Melbourne’s traffic flow has become so congested it is now considered worse than New York and Rome.
The first-ever Urban Mobility Index ranked the Victorian capital 25th for traffic flow among a list of 38 major cities, showing that motorists are delayed on average by more than 30 minutes for every 100km they travel
Ross Caldow, Here Technologies’ industry specialist for the public sector, told the Herald Sun the ranking comes on the back of unprecedented research about how Melbourne moves.
“What we can see from a Melbourne perspective is that the city performs quite poorly around traffic congestion,” he said.
“The rankings also come from a comparison of the posted speed to the congested speed … We can see there is a lot going on around the network.”
The city also ranks 23rd in public transport expenses and 36th in public transport frequency.
Western Ring Road, Hoddle Street and West Gate Freeway are among the major roads that come to a standstill, with the average weekday speed considerably lower than the actual speed limit.
From York Street to the West Gate Freeway, the average weekday speed is 30 km/h – half the speed that motorists are allowed to travel.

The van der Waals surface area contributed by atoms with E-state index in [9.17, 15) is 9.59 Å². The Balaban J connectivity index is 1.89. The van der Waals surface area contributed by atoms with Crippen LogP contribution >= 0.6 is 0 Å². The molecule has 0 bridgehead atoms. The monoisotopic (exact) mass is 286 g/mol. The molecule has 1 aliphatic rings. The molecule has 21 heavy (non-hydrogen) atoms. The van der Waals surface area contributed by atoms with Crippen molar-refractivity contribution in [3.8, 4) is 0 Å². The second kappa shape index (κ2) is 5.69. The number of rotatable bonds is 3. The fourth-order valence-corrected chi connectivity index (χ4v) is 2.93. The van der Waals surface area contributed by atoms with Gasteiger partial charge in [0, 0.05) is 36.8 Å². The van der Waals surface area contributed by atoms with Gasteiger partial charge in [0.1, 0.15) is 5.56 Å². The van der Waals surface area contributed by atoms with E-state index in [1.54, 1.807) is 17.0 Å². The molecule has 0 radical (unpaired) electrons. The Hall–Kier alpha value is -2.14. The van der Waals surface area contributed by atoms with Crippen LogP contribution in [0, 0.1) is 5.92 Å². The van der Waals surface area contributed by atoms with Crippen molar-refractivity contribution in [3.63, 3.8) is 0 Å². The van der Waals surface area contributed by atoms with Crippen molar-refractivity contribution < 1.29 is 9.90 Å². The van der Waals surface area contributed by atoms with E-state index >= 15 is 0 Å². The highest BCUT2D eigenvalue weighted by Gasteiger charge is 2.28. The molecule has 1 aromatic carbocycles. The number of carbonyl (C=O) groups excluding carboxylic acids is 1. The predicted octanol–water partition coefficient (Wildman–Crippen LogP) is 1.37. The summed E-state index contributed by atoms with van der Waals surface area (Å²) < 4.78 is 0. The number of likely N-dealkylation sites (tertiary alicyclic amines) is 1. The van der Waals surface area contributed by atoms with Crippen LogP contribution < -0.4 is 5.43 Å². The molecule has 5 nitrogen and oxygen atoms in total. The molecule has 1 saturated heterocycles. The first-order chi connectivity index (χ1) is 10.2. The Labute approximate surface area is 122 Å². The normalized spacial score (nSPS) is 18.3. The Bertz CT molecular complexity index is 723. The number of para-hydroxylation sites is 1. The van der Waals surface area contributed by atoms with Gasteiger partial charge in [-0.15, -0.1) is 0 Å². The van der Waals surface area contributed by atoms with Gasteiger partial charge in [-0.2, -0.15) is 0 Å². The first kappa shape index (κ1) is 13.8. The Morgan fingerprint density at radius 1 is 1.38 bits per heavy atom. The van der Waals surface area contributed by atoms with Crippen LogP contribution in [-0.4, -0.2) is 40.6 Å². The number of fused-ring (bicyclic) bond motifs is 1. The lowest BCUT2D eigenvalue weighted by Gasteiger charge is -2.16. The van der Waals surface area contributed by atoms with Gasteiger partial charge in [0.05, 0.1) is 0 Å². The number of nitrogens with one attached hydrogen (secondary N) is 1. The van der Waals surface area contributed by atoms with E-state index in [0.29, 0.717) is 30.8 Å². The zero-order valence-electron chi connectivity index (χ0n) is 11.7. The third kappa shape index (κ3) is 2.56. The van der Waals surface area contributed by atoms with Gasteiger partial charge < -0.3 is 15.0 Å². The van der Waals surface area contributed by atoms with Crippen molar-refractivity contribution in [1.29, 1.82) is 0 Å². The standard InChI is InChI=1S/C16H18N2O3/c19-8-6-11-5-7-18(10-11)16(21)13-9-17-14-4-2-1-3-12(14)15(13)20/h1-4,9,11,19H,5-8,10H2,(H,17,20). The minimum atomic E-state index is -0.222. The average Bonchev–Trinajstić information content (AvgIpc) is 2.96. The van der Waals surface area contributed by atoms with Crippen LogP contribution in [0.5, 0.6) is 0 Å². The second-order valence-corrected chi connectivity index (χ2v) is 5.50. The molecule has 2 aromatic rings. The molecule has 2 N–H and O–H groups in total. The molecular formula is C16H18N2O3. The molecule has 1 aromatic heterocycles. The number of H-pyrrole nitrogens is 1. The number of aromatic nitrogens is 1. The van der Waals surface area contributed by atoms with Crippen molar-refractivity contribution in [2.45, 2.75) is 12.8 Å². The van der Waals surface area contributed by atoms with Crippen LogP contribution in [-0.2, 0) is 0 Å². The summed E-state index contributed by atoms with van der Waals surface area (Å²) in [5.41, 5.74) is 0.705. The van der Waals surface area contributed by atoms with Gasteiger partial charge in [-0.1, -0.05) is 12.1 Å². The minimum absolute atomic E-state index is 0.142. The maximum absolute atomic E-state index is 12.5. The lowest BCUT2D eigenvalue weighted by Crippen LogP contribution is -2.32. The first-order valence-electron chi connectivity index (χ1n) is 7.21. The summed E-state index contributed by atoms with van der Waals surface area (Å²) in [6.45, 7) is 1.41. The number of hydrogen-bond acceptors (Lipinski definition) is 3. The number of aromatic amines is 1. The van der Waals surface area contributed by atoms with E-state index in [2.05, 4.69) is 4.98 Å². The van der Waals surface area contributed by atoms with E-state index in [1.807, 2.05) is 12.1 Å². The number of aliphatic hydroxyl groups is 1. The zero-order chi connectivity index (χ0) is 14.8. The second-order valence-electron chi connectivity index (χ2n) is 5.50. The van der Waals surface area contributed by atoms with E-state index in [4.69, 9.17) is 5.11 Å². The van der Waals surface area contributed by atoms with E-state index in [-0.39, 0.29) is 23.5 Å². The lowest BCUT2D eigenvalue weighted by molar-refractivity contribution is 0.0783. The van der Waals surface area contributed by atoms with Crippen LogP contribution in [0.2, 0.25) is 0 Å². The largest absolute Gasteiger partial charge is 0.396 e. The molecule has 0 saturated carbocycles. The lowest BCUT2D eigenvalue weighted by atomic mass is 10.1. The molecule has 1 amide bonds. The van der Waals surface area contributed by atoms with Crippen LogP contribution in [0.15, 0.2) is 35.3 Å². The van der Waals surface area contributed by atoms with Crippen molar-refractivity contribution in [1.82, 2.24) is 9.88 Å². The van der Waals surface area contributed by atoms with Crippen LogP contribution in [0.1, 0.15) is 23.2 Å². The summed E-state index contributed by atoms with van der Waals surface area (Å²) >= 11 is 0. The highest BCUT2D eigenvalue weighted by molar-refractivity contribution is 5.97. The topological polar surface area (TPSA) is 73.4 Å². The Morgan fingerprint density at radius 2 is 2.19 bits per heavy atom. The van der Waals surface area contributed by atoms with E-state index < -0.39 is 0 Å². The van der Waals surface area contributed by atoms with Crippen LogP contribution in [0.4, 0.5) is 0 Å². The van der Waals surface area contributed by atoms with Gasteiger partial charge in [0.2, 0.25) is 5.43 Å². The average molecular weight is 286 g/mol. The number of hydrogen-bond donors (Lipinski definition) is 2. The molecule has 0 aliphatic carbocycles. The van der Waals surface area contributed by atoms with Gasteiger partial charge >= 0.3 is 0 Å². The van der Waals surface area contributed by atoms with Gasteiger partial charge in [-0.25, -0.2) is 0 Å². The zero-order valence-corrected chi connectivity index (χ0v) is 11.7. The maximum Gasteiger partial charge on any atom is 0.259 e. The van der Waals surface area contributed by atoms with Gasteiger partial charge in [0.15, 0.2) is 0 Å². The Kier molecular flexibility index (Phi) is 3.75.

The research finds that the city’s soaring population growth is a major factor in the congestion. Mr Caldow said there is not a immediate blanket solution to the problem, but rather Melbourne’s private and public forms of transport need to be more integrated.
Last year it was revealed that Melbourne’s congestion woes were making it increasingly difficult for firefighters to attend jobs on time.
CFA chief officer Steve Warrington says volunteers often struggle to drive through traffic to their unit after receiving an alert about a fire.
“Particularly as we get congestion around Melbourne, there can be struggles to get to the fire station to get the truck out,” Mr Warrington said.